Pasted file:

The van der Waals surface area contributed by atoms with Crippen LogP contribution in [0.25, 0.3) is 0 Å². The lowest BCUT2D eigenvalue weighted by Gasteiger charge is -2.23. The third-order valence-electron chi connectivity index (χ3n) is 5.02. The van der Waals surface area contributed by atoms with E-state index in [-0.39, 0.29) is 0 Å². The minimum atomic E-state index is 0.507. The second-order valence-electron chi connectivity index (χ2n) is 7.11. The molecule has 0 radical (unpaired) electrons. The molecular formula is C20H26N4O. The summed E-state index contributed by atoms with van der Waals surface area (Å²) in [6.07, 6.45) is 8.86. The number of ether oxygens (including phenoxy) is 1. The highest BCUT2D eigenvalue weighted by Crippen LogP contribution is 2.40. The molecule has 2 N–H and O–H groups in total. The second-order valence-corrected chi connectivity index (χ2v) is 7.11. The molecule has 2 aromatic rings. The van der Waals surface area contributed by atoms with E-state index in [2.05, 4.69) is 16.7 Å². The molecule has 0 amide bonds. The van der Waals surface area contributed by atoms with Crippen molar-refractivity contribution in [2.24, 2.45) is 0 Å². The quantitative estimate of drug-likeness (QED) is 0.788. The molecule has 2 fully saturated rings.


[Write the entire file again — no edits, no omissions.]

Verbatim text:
The van der Waals surface area contributed by atoms with Crippen LogP contribution in [0.25, 0.3) is 0 Å². The lowest BCUT2D eigenvalue weighted by Gasteiger charge is -2.23. The third-order valence-electron chi connectivity index (χ3n) is 5.02. The van der Waals surface area contributed by atoms with E-state index in [-0.39, 0.29) is 0 Å². The minimum atomic E-state index is 0.507. The second-order valence-electron chi connectivity index (χ2n) is 7.11. The molecule has 0 radical (unpaired) electrons. The molecular formula is C20H26N4O. The summed E-state index contributed by atoms with van der Waals surface area (Å²) in [6.07, 6.45) is 8.86. The number of ether oxygens (including phenoxy) is 1. The highest BCUT2D eigenvalue weighted by Crippen LogP contribution is 2.40. The molecule has 2 N–H and O–H groups in total. The second-order valence-corrected chi connectivity index (χ2v) is 7.11. The molecule has 2 aromatic rings. The van der Waals surface area contributed by atoms with E-state index in [2.05, 4.69) is 16.7 Å². The molecule has 0 amide bonds. The van der Waals surface area contributed by atoms with Crippen molar-refractivity contribution in [2.24, 2.45) is 0 Å². The quantitative estimate of drug-likeness (QED) is 0.788. The molecule has 2 fully saturated rings.